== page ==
Both events occurred at the same time.
One difference of course is the fact that outside the subcontinent, very few cared for what happened fifty years ago on the Himalayan slopes.
For example, I have not seen a single article in the French press about 1962 War.
Another difference is the number of new documents which have been declassified by the US, the Russians and other protagonists of the Cuban Crisis.
In India and China, the archives have remained as hermetically closed as ever; it is not a sign of maturity.
It has not been the case in the US and Russia. I post below an example of declassified documents published by the National Security Archives in the United States about the role of the submarines in the Cuban 'underwater' war.
Many more such examples could be given
One of them is the Cold War International History Project (CWIHP) of the Woodrow Wilson International Center for Scholars in Washington, D.C. which released its CWIHP Bulletin (Issue 17/18) on “The Global Cuban Missile Crisis at 50.”
...this issue continues the Project’s mission to enrich scholarship and public policy debate through new archival evidence from inaccessible (or less easily accessible) archives around the world. Containing over 500 newly declassified and translated documents from international sources, this issue is the most extensive collection ever presented of original, never-before published, non-US primary sources on the Crisis.One can continue dreaming that one day India and China will open their archives.
The Underwater Cuban Missile Crisis: Soviet Submarines and the Risk of Nuclear War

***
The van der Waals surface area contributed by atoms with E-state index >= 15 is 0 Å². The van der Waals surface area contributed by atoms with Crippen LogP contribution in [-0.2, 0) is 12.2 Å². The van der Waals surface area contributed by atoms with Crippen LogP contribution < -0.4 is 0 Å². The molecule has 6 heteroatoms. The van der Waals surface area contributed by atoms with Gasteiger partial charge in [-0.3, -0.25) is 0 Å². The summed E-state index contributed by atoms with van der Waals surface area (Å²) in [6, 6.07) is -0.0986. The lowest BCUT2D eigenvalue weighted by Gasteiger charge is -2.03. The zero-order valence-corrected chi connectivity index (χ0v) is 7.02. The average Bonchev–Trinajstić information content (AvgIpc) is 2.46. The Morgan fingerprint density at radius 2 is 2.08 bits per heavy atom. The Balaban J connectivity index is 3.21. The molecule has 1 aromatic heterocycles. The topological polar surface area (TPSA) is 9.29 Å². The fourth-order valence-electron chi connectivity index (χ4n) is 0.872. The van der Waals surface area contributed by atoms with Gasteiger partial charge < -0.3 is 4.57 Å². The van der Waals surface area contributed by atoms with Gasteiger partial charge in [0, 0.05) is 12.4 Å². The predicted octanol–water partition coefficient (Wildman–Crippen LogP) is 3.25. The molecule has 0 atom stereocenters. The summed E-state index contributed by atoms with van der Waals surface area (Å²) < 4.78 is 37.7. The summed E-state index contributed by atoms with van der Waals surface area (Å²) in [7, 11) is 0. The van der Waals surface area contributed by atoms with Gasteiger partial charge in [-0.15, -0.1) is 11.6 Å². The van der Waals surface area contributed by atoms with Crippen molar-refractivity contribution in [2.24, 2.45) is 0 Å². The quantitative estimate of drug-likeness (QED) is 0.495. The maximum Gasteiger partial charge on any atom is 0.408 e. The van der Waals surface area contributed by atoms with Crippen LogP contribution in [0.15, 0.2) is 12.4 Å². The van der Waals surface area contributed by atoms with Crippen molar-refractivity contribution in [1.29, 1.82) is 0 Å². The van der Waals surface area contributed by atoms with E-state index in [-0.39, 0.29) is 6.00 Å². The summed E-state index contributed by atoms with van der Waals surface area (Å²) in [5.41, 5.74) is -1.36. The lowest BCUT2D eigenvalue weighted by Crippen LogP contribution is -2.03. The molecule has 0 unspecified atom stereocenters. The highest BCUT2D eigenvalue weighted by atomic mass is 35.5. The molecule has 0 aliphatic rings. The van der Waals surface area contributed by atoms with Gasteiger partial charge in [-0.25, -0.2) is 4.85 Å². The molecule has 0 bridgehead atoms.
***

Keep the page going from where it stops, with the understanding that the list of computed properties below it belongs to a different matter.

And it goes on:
National Security Archive Electronic Briefing Book No. 399
Edited by Thomas Blanton, William Burr and Svetlana Savranskaya
October 24, 2012
Washington, DC, October 24, 2012 – Extreme temperatures, equipment breakdowns, and the reckless deployment of nuclear torpedoes aboard Soviet submarines near the quarantine line during the Cuban Missile Crisis 50 years ago this week elevated the already-high danger factor in the Crisis, according to Soviet and American documents and testimonies included in a new Web posting by the National Security Archive (www.nsarchive.org).
The underwater Cuban Missile Crisis received new attention this week with two PBS Television shows, one of which re-enacts as "overheated" docudrama (in the words of The New York Times reviewer) the confrontation between U.S. Navy sub-chasing units and the Soviet submarine B-59, commanded by Valentin Savitsky, on the most dangerous day of the Crisis, October 27, 1962.
The newly published documents in the posting include the original Soviet Navy map of the Caribbean showing the locations of the four "Foxtrot" diesel submarines that had deployed from the Kola peninsula northwest of Murmansk on October 1, 1962, bound for Mariel port in Cuba to establish a submarine base there. Unknown to the U.S. Navy, each of the subs carried a nuclear-tipped torpedo, with oral instructions to the captains to use them if attacked by the Americans and hulled either above or below the waterline.